Deadline reports that a federal judge has dismissed with prejudice a lawsuit filed by the estate of playwright Paul Zindel accusing filmmaker Guillermo del Toro of appropriating plot elements from Let Me Hear You Whisper in his Oscar-winning film The Shape of Water. The suit was filed and fanned for maximum publicity on the day that Academy voters began filling out their final ballots for major category nominees, this after an ask for a settlement was rebuffed by Fox Searchlight. The film won four Oscars anyway, including Best Picture and Best Director for del Toro.
The copyright infringement claim, filed in February in U.S. District Court in Los Angeles, alleges del Toro “brazenly copies the story, elements, characters, and themes” from a work by Pulitzer-Prize-winning author Zindel’s 1969 play, which describes a lonely janitorial cleaning woman who works the graveyard shift at a scientific laboratory facility that performs animal experiments for military use. There she becomes fascinated by a fantastic intelligent aquatic creature, held captive in a glass tank. When she learns of plans to kill the creature, she liberates it in a rolling laundry cart and releases it at a dock that feeds into the ocean.
Del Toro emphatically denied the allegations, and defended his film and his own integrity in a Deadline interview.
“I have never read nor seen the play,” del Toro told Deadline. “I’d never heard of this play before making The Shape of Water, and none of my collaborators ever mentioned the play.
“I have been at this 25 years and have an unimpeachable reputation,” he said. “I have always made it an element of my career to talk about my influences in every single movie I have made, in the comment track of DVDs, on Twitter, in my museum exhibitions. I have been open about the things I love, and I have had no problem discussing them and how they were transformational in my movies. This 25 year trajectory should come in handy. I have written or co-written about 24 screenplays. I am a writer/director who has generated TV series, books, movies and an enormous amount of screenplays through the years. Without a single complaint.”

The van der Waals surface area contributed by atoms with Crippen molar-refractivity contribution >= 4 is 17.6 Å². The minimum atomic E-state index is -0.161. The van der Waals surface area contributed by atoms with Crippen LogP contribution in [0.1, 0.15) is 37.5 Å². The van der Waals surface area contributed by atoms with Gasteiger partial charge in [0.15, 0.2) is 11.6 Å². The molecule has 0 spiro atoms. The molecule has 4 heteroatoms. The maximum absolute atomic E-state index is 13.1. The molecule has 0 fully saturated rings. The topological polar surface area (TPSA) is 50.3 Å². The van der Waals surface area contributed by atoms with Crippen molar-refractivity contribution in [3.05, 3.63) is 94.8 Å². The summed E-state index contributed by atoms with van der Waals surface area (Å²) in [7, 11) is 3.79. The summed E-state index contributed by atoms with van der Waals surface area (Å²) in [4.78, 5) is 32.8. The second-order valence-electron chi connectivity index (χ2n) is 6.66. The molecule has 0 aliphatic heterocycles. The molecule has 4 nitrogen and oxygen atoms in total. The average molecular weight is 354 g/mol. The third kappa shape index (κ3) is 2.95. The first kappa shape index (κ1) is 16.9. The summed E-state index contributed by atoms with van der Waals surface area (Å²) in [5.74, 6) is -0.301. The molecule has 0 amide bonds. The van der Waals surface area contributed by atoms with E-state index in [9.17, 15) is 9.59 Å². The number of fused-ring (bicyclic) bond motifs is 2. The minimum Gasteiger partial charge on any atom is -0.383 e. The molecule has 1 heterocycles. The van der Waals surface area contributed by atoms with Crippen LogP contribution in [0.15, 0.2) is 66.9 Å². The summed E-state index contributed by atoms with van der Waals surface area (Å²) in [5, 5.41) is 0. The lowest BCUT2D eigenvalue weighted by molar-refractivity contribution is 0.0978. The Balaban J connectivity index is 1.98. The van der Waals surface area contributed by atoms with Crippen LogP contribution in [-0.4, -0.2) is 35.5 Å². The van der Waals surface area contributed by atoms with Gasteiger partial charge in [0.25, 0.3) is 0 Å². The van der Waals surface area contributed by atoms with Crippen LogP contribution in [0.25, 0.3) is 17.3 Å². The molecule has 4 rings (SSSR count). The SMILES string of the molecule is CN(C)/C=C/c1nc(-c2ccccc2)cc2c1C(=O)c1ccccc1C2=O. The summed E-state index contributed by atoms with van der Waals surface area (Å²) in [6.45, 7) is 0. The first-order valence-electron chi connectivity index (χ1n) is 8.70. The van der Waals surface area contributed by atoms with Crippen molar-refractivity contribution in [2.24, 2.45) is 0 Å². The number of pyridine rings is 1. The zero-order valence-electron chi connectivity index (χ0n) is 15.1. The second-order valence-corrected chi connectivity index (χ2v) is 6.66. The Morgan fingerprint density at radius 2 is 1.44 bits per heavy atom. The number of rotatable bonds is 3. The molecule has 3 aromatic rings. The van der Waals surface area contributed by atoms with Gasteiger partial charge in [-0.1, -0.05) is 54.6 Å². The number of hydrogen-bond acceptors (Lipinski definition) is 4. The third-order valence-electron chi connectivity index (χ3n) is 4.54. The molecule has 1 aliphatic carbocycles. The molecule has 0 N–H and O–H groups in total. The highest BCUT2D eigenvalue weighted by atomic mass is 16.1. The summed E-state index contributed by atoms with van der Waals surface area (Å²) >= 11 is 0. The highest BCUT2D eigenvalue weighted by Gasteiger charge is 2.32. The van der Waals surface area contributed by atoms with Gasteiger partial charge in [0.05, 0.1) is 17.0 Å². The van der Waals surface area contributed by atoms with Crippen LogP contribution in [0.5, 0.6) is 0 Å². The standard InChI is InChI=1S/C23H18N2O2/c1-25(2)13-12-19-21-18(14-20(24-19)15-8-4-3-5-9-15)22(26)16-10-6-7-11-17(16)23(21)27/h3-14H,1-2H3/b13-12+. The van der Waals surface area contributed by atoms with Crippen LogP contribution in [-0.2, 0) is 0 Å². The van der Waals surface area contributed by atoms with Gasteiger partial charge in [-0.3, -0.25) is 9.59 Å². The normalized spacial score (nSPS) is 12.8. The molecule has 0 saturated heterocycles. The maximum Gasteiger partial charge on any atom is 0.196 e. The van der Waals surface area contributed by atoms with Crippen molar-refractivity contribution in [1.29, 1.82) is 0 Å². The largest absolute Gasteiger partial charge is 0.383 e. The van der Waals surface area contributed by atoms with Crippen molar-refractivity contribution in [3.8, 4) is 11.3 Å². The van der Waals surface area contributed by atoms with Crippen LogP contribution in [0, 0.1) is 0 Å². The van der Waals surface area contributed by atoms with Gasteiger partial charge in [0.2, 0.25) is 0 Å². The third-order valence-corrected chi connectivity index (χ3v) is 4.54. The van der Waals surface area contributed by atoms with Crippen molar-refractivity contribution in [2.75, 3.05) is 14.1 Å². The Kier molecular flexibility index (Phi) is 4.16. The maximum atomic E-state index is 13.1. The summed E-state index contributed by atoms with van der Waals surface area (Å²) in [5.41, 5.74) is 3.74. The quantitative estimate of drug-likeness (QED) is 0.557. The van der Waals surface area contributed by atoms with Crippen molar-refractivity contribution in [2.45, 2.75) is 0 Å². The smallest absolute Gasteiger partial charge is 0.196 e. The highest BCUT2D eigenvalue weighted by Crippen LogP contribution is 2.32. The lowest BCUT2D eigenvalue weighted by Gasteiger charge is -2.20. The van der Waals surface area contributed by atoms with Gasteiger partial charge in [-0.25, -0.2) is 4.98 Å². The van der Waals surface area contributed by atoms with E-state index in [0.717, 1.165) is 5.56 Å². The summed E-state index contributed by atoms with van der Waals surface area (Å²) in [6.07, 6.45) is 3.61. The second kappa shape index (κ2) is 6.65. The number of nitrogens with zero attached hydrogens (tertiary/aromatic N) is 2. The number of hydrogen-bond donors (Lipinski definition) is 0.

Fox’s attorneys similarly argued in court papers that “the works are completely dissimilar.” The play, they argued, is a straightforward story exploring the evils of animal experimentation, in which a cleaning woman in a small lab convinces a dolphin to talk — thus preventing its extermination by scientists. The film, by contrast, is “a decidedly adult meld of genres” that includes a romantic and sexual relationship between Elisa, a female janitor who doesn’t speak, and a humanoid amphibian with god-like powers.
“Any “similarity” between these vastly different works derives from the non-protectable idea of a relationship between a person and an animal (in the case of the Play) or mythical humanoid creature (in the case of the Film) that scientists wish to kill and/or study and experiment on—an idea that has previously been the subject of numerous films, including Free Willy, Starman, Splash!, Project X, and E.T. the Extra-Terrestrial,” wrote Edward K. Lee on behalf of Fox.
The court agreed with Fox’s interpretation.